As noted in two prior posts, one on May 15, 2020, and the other on May 29, 2020, the COVID-19 pandemic and the resulting explosion in the use of remote depositions present a number of novel issues for lawyers to consider, whether taking or defending depositions. Regardless of these “unprecedented times,” some things remain the same, including that it is improper for a witness to be coached about answers while the deposition is occurring.
On December 8, 2020, the Second Circuit Court of Appeals affirmed the Southern District of New York’s granting of summary judgment in favor of Bayer — and resulting closure of all cases against Bayer — in the Mirena multidistrict litigation (MDL). In re Mirena IUS Levonorgestrel-Related Prod. Liab. Litig. (No. II), No. 19-2155, 2020 WL 7214264 (2d Cir. Dec. 8, 2020).
In the MDL, the plaintiffs alleged that the Mirena Intrauterine System had caused them to develop idiopathic intracranial hypertension (IIH). The District Court elected to focus first on whether the plaintiffs had evidence sufficient to establish general causation. The District Court held a Daubert hearing that lasted three days and featured testimony by 19 general causation witnesses — 7 for the plaintiffs and 12 for Bayer. On October 24, 2018, the District Court entered a detailed 156-page opinion granting Bayer’s Daubert motion as to all of the plaintiffs’ experts and denying as moot plaintiffs’ motion to preclude Bayer’s experts. In re Mirena IUS Levonorgestrel-Related Prods. Liab. Litig., 341 F. Supp. 3d 213 (S.D.N.Y. 2018). Bayer then filed a motion for summary judgment, which the District Court granted for lack of general causation and dismissed all cases in the Mirena MDL.
The Northern District of California recently dismissed a Plaintiff’s claim that the term “vanilla” was misleading on the label of a soymilk product, but left the proverbial door open for the filing of an amended pleading.
In Clark v. Westbrae Natural, Inc., Case No. 20-cv-03221, Plaintiff alleged that Defendant’s use of the word “vanilla” on the label of its organic unsweetened soymilk misrepresented to consumers that the product’s vanilla flavor was derived exclusively from the vanilla bean plant. Gas chromatography‒mass spectrometry analyses showed that the flavor came from a non-vanilla source. Plaintiff alleged he would not have purchased the product had he realized the flavor was not derived from the vanilla bean, and asserted claims under California’s Unfair Competition Law, False Advertising Law, and Consumers Legal Remedies Act. He argued that the product should be labeled “artificially flavored.”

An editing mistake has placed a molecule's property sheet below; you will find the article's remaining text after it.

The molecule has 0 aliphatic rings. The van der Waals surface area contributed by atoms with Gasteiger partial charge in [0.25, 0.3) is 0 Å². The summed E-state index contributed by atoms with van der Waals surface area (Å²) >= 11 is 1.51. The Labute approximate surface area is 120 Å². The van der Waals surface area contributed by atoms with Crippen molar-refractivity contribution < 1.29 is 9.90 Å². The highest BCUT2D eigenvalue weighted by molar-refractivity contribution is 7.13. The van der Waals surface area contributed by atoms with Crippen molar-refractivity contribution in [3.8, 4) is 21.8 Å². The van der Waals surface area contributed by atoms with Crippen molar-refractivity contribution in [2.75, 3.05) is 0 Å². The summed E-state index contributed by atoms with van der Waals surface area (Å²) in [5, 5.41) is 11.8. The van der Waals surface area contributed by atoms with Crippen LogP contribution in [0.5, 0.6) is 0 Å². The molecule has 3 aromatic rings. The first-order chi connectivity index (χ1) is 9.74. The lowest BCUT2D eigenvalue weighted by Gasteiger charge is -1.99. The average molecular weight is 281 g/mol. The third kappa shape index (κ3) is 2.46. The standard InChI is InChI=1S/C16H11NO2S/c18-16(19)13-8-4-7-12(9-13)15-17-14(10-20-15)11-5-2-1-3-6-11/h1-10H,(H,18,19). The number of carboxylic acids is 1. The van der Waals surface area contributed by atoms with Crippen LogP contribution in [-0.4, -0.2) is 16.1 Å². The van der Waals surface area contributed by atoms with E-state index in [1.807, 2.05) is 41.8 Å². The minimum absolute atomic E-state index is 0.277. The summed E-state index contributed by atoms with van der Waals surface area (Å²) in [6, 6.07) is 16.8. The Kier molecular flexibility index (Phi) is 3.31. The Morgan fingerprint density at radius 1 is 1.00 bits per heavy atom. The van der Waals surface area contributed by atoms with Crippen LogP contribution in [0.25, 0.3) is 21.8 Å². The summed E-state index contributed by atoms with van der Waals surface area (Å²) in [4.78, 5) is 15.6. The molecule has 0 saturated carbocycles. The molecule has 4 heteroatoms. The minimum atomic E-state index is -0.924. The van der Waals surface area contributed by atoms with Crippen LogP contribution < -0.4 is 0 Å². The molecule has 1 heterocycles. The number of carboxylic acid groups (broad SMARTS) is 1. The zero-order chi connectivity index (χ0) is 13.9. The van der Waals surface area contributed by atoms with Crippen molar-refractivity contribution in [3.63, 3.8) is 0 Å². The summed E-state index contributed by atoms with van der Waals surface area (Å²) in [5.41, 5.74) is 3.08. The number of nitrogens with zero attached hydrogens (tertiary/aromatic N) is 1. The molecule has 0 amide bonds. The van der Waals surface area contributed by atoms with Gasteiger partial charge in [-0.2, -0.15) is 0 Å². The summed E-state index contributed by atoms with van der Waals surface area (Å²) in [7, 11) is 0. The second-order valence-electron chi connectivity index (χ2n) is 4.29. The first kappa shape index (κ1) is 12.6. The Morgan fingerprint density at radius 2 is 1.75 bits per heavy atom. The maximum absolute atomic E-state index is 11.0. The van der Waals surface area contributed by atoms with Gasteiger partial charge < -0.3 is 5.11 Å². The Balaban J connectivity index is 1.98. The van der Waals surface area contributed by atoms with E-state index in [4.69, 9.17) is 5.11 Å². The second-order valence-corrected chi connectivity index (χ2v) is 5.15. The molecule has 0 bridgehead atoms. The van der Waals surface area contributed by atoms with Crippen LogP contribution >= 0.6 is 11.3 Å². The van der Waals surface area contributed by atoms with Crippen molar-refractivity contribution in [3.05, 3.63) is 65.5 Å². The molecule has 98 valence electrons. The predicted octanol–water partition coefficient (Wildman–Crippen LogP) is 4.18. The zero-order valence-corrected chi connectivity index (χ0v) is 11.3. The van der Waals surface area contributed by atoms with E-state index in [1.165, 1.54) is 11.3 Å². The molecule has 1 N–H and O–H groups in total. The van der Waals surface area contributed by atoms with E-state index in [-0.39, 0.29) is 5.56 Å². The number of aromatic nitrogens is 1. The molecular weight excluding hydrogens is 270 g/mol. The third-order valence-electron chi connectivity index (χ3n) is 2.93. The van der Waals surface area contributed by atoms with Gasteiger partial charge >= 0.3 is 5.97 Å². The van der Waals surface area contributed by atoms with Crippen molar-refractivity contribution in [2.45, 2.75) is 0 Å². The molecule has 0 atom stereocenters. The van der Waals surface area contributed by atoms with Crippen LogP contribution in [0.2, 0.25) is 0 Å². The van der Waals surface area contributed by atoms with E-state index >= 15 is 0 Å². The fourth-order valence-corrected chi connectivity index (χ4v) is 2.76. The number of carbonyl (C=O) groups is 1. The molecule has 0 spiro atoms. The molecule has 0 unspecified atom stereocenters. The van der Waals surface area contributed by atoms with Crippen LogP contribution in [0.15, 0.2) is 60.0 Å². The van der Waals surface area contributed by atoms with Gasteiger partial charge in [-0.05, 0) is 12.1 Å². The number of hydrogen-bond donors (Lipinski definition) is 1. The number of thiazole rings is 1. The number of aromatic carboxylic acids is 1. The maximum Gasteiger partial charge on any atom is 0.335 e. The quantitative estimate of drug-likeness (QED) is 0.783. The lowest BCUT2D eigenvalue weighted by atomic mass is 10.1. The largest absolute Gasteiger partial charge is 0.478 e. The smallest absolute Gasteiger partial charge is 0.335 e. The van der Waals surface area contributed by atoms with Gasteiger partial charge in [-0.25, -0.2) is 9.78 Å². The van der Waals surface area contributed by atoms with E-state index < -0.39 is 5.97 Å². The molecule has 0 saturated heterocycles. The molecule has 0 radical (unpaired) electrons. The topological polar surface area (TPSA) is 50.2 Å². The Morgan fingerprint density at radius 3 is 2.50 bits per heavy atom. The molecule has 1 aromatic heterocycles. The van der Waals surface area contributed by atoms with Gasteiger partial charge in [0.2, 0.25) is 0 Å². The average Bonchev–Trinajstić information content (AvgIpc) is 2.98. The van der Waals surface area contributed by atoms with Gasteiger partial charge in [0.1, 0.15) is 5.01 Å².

The Food and Drug Administration (FDA) released new draft guidance, Biosimilarity and Interchangeability: Additional Draft Q&As on Biosimilar Development and the BPCI Act, intended for prospective applicants of biologics license applications (BLAs) for biosimilar and interchangeable products, and for other parties interested in the Biologics Price Competition and Innovation Act of 2009 (BPCI Act). This new guidance aims to further facilitate the development of proposed biosimilar products and proposed interchangeable products.
The BPCI Act created an abbreviated licensure pathway for biological products shown to be biosimilar to, or interchangeable with, an FDA-licensed biological reference product. This newly released draft guidance is the third FDA question-and-answer guidance on the BPCI Act, with the previous two released in December 2018: Questions and Answers on Biosimilar Development and the BPCI Act Guidance for Industry and New and Revised Draft Q&As on Biosimilar Development and the BPCI Act (Revision 2).
Earlier this year, the California Court of Appeals in Mize v. Mentor Worldwide LLC, 51 Cal.App.5th 850 (2020), reversed a trial court’s dismissal of failure to warn and other claims against a medical device manufacturer, holding that “California law recognizes a manufacturer’s duty to warn the [U.S. Food and Drug Administration] of adverse events.” Mize concluded that California’s duty to warn FDA was “parallel” to the requirements of federal law, and therefore not expressly preempted.
Cases like Mize involving medical devices approved for sale through the FDA’s Premarket Approval (PMA) process are generally subject to the U.S. Supreme Court’s decision in Riegel v. Medtronic, 552 U.S. 312 (2008). Riegel held that the federal Medical Device Amendments preempt state tort laws if they are “different from, or in addition to” the requirements imposed by federal law. Riegel bars state tort law claims because PMA devices are subject to specific requirements adopted by FDA through the rigorous PMA approval process. However, Riegel left open the possibility, based on an articulated judicially imposed policy, that a state might “[provide] a damages remedy for claims premised on a violation of FDA regulations” because “the state duties in such a case ‘parallel’ federal law.” 552 U.S. at 329.